The Landscape As Community Hub For Sustainable Affordable Housing

In Brooklyn, OSD design conceives urban farm beds, orchards, play areas, and social spaces inspired by the neighborhood’s historic farmlands.


CommunityGround has broken on one of the most sustainable affordable housing developments ever constructed in New York City—including an outdoor landscape meant to nurture the mind, body, and spirit of people of all ages. The mixed-use project at 326 Rockaway Avenue in Brownsville has been designed as all-electric passive housing that uses zero fossil fuel for heating and operations, and includes a rooftop solar array to offset energy use. It will provide 216 permanently affordable apartments to formerly homeless young adults and their families, as well as for low-income New Yorkers.

For the outdoor design, Slate Property Group appointed OSD, a multidisciplinary design group, to create a welcoming, warm haven for those in need. OSD’s scope of work includes a 7,000 square foot courtyard on the ground floor, a 4,500 square foot public frontage, and a 2,000 square foot rooftop garden on the fifth floor. The design imagines the outdoor spaces as the heart of everyday community life. From within the private outdoor spaces, a community hub takes shape as a series of urban farm beds, orchards, play areas, and social spaces inspired by the neighborhood’s historic farmlands.

Rockaway was once comprised of Dutch farms.

“At 326 Rockaway Avenue, we’ve worked with RiseBoro [Community Partnership] and our designer partners, including OSD, to build not just affordable housing, but a true community. Together, we’ve put thought not only into where children will play, but also where families will gather on holidays and where members of the surrounding community can connect with one other. This is a project that’s going to make its residents and its neighbors here in Brownsville proud,” comments David Schwartz, principal, Slate Property Group.

To foster a sense of connection to place, the design takes inspiration from Brooklyn’s iconic landscapes, from Brownstone stoops to Dutch farms. The result is a series of areas that evoke a sense of community, belonging, and playfulness through outdoor seating, farming, play, and exercise. The adult zones are adjacent to the urban farms and fitness area to the west, while young children and toddler zones are hugged by soft vegetation and ample seating to the east. From one end of the courtyard, the landscape is conceived to honor the social history of Brooklyn’s iconic stoop culture.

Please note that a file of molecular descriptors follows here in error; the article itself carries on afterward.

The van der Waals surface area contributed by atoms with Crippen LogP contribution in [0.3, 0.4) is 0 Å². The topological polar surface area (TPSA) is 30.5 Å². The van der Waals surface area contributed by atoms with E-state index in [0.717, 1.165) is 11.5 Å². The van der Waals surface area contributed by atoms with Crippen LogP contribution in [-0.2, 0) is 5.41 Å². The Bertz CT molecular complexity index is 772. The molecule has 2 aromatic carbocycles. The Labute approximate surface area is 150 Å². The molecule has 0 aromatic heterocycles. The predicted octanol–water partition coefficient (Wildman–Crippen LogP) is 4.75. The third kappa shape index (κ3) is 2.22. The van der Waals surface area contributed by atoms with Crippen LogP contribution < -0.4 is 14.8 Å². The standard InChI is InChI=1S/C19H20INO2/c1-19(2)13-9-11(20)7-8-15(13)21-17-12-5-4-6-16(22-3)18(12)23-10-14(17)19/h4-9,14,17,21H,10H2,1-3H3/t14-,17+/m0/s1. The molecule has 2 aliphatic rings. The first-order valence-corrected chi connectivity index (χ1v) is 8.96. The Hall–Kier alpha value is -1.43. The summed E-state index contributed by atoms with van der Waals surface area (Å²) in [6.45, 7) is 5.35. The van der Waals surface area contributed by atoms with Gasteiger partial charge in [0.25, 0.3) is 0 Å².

Play area for older children.

Materials and furnishings used in the courtyard farmyard and the stoop sidewalk reference the textures, color palettes, and material that would have been found in Dutch farms, including reclaimed native locust wood benches and fence posts, wood chips, and earth tone colors. The planting palette recalls food that would have been harvested in the early farms of Brooklyn, from serviceberry to black cherry and crabapple.

“At a time of much needed affordable housing in New York City, 326 Rockaway looks beyond conventional housing models, investing in design that nurtures a strong sense of both home and community for formerly homeless New Yorkers. To do this, our design grounds itself in historic Brooklyn landscapes–from Bed Stuy stoops to Dutch farms–reinventing life outside as a network of social spaces that includes urban farming, nature play, exercise, pollinator gardens, and outdoor gathering suitable for everything from working to birthday parties. In this way, residents gain not only a roof over their heads but a connection to place, each other, and activities that nourish the mind, body, and spirit,” says Simon David, founding principal and creative director, OSD.

Completion on the innovative project is scheduled for summer 2025 with leasing anticipated to begin next year.

All images: OSD

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